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Re: Raptor Red and Heyday Of The Giants

> Date: Fri, 11 Feb 2005 21:06:18 +0100
> From: David Marjanovic <david.marjanovic@gmx.at>
> > _Sauroposeidon_ is another huge mid-Cretaceous sauropods; and it
> > had a close relative across the Pond, known from a single neck
> > vertebra ("Angloposeidon", from the Isle of Wight).
> Ah. Yes. Been there, seen the vertebra in IIRC 1999 during
> preparation. At IIRC 1.23 m in length, it wasn't all that much
> smaller than I, especially in volume. When was the "name" invented?

The English specimen referred to here is the single brachiosaurid
cervical vertebra MIWG.7306 recently described in:

        Naish, Darren, David M. Martill, David Cooper and Kent
        A. Stevens.  2004.  Europe's largest dinosaur?  A giant
        brachiosaurid cervical vertebra from the Wessex Formation
        (Early Cretaceous) of southern England.  Cretaceous Research
        2004: 1-9.

(For brachiosaur lovers, and aren't we all?, that paper also contains
beautiful, big photos of cervicals 5, 6 and 7 from the Tendaguru
specimen HMN SI.)

Sadly, MIWG.7306 is rather a lot smaller than David remember: 745mm in
length, although the specimen is missing most of the condyle, so the
total length in life would have been somewhat longer.  That's not to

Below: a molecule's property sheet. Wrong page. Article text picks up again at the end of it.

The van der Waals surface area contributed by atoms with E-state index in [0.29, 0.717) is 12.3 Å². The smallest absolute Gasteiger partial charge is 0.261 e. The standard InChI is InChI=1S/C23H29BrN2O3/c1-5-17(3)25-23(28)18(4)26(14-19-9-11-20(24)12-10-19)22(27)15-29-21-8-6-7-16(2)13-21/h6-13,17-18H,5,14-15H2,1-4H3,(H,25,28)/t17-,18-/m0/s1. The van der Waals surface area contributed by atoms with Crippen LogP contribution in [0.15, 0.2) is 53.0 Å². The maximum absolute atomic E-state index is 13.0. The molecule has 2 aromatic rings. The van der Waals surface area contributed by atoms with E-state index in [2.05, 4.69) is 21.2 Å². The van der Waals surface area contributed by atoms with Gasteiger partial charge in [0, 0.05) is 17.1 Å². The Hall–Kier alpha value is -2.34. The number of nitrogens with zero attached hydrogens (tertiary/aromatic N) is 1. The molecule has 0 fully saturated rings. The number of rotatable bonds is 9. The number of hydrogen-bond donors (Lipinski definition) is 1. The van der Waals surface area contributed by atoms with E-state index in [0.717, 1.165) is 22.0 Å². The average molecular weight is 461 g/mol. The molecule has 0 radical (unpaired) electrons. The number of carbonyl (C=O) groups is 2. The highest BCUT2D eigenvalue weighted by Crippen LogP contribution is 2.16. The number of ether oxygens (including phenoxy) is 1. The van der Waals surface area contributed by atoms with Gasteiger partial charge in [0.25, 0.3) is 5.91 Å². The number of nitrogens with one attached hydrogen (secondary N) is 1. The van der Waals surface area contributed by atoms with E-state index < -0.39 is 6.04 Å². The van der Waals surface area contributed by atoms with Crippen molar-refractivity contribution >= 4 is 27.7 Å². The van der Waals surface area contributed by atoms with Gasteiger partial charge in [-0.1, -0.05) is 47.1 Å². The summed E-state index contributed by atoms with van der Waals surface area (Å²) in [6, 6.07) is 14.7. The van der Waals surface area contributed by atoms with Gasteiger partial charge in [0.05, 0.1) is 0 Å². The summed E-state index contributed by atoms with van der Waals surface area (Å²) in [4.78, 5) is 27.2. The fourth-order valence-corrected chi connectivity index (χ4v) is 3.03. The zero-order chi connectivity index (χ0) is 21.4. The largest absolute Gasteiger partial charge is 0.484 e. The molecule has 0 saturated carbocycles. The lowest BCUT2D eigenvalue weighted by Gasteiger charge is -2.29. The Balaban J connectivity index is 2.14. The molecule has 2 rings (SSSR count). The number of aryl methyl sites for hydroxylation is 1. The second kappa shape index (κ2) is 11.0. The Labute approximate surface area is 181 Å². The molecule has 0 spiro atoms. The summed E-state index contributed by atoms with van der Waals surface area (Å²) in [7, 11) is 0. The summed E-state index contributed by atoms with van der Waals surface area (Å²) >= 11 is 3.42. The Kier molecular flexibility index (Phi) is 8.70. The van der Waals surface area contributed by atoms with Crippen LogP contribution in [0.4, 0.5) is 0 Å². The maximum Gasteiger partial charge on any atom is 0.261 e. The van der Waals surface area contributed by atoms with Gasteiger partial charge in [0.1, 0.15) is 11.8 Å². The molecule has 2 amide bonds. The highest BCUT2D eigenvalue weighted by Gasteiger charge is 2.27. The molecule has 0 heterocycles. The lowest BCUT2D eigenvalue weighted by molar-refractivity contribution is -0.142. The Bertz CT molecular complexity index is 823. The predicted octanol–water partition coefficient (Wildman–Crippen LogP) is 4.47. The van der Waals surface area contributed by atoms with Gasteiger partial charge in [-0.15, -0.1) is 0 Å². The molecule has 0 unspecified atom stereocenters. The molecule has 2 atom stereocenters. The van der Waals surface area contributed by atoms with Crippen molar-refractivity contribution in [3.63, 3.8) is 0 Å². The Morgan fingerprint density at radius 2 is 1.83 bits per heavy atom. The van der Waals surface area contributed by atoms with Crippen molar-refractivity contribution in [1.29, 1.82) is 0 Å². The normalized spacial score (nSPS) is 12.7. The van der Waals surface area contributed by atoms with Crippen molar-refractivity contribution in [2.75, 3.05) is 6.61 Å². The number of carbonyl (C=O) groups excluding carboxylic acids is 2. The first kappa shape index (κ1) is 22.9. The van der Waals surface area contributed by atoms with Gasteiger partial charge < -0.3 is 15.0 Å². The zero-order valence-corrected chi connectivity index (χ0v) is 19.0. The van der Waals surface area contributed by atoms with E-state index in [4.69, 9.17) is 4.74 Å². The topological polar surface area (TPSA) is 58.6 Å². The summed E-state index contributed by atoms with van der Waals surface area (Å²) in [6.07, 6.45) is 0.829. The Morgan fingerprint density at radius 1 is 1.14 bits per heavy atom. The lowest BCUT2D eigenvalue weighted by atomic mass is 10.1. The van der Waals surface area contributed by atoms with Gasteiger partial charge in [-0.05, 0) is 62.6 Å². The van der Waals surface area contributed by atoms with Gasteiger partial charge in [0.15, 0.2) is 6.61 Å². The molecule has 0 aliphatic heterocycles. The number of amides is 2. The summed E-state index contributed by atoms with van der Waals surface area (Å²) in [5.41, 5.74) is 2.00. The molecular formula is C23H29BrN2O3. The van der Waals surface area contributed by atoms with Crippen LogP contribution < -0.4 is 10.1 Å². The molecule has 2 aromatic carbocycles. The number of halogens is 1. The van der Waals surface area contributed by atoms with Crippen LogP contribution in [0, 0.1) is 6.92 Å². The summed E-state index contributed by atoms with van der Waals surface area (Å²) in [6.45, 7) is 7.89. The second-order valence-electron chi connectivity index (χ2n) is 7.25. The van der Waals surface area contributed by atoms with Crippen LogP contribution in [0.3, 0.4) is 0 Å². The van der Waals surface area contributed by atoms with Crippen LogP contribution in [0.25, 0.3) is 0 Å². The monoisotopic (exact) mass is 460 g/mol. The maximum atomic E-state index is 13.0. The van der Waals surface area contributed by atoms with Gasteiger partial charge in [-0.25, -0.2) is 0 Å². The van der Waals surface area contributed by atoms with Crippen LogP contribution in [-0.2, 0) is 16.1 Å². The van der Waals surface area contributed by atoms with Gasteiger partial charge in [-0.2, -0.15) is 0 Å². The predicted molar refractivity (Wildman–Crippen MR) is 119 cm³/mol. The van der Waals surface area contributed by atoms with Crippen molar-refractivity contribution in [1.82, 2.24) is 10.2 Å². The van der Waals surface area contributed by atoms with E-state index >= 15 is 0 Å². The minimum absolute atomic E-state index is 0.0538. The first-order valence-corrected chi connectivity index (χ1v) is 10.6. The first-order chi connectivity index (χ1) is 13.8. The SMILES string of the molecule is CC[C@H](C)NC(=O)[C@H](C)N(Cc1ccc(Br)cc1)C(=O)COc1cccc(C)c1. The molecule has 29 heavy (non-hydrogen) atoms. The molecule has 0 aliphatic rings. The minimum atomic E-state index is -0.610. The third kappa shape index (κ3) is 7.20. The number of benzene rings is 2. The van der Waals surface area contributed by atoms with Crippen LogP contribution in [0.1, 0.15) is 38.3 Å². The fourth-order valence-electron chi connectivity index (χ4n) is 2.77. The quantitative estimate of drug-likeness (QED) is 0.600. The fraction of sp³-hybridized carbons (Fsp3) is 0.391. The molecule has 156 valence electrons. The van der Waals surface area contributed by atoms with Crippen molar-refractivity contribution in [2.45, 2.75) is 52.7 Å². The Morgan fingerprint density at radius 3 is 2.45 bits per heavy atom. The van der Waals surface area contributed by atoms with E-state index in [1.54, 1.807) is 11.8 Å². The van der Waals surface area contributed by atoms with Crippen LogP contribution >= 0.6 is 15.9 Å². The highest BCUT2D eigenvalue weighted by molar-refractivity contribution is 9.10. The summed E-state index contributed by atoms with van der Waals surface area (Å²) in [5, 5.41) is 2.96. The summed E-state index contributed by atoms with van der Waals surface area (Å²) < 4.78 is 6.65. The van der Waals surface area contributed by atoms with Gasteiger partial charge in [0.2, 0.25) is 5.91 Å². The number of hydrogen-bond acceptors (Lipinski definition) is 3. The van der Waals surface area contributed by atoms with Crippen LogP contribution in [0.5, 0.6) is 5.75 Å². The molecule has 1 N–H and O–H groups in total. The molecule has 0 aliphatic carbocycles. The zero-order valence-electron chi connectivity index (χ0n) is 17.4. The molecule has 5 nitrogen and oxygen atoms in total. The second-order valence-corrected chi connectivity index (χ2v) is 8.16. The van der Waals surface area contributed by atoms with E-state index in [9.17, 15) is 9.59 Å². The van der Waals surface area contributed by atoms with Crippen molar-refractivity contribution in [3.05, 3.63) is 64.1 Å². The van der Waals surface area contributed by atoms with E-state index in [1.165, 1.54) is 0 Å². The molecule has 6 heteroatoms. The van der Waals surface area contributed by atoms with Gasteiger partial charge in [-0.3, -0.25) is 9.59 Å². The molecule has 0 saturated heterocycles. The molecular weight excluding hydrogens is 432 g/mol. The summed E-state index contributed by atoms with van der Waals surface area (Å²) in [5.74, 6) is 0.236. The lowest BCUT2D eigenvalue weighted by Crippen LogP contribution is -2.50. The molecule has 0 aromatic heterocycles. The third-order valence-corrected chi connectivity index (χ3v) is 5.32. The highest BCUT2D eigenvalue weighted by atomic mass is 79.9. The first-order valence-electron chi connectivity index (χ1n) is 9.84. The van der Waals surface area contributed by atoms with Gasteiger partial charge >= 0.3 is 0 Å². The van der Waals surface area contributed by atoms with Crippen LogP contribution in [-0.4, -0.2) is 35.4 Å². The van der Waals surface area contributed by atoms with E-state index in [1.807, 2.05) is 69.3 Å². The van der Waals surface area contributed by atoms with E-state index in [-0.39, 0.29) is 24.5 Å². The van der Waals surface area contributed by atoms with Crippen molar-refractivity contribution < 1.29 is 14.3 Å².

call it _small_ -- it's the longest cervical vertebra described from
Europe, and compares with 870mm for the longest cervicals of HMN SII
(C10 and C11).  On that basis, Darren suggests that the IoW vertebra
is from an animal whose length would have exceeded 20m (and I think he
is being tad conservative here).

Regarding the name "Angloposeidon" -- I don't know how this got out,
and it probably shouldn't be perpetuated.  It is empahatically not a
scientific name, just a nickname used for that particular specimen.
The paper does not name the new specimen, nor refer it to any existing
genus or species: it is left as brachiosauridae _incertae sedis_
because it's too bashed up to allow more resolution than that.  (Plus
there's only one of it; someone, I forget who, has posited that four
vertebrae is the smallest nameable unit of sauropod material :-)

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